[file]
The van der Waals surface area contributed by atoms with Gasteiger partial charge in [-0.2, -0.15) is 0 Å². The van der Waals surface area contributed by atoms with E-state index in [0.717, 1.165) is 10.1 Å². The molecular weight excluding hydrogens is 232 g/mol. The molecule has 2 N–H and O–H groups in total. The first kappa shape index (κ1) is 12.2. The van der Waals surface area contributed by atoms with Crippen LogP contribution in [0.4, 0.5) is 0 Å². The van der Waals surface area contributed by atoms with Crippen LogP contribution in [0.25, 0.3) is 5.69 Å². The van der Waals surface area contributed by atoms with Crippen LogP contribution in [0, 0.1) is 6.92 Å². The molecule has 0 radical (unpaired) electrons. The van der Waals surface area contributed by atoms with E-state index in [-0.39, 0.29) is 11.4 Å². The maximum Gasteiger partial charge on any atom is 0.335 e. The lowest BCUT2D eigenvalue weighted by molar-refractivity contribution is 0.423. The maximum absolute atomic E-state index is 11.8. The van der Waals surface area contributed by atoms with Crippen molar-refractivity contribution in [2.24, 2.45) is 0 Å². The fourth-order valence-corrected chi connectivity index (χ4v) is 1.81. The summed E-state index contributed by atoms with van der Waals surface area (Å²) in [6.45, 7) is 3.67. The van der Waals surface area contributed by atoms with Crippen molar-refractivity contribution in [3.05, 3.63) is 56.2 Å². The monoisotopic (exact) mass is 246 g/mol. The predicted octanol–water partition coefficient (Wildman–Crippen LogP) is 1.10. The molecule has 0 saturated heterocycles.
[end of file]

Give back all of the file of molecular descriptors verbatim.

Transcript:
The van der Waals surface area contributed by atoms with Gasteiger partial charge in [-0.2, -0.15) is 0 Å². The van der Waals surface area contributed by atoms with E-state index in [0.717, 1.165) is 10.1 Å². The molecular weight excluding hydrogens is 232 g/mol. The molecule has 2 N–H and O–H groups in total. The first kappa shape index (κ1) is 12.2. The van der Waals surface area contributed by atoms with Crippen LogP contribution in [0.4, 0.5) is 0 Å². The van der Waals surface area contributed by atoms with Crippen LogP contribution in [0.25, 0.3) is 5.69 Å². The van der Waals surface area contributed by atoms with Crippen LogP contribution in [0, 0.1) is 6.92 Å². The molecule has 0 radical (unpaired) electrons. The van der Waals surface area contributed by atoms with E-state index in [-0.39, 0.29) is 11.4 Å². The maximum Gasteiger partial charge on any atom is 0.335 e. The lowest BCUT2D eigenvalue weighted by molar-refractivity contribution is 0.423. The maximum absolute atomic E-state index is 11.8. The van der Waals surface area contributed by atoms with Crippen molar-refractivity contribution in [2.24, 2.45) is 0 Å². The fourth-order valence-corrected chi connectivity index (χ4v) is 1.81. The summed E-state index contributed by atoms with van der Waals surface area (Å²) in [6.45, 7) is 3.67. The van der Waals surface area contributed by atoms with Crippen molar-refractivity contribution in [3.05, 3.63) is 56.2 Å². The monoisotopic (exact) mass is 246 g/mol. The predicted octanol–water partition coefficient (Wildman–Crippen LogP) is 1.10. The molecule has 0 saturated heterocycles.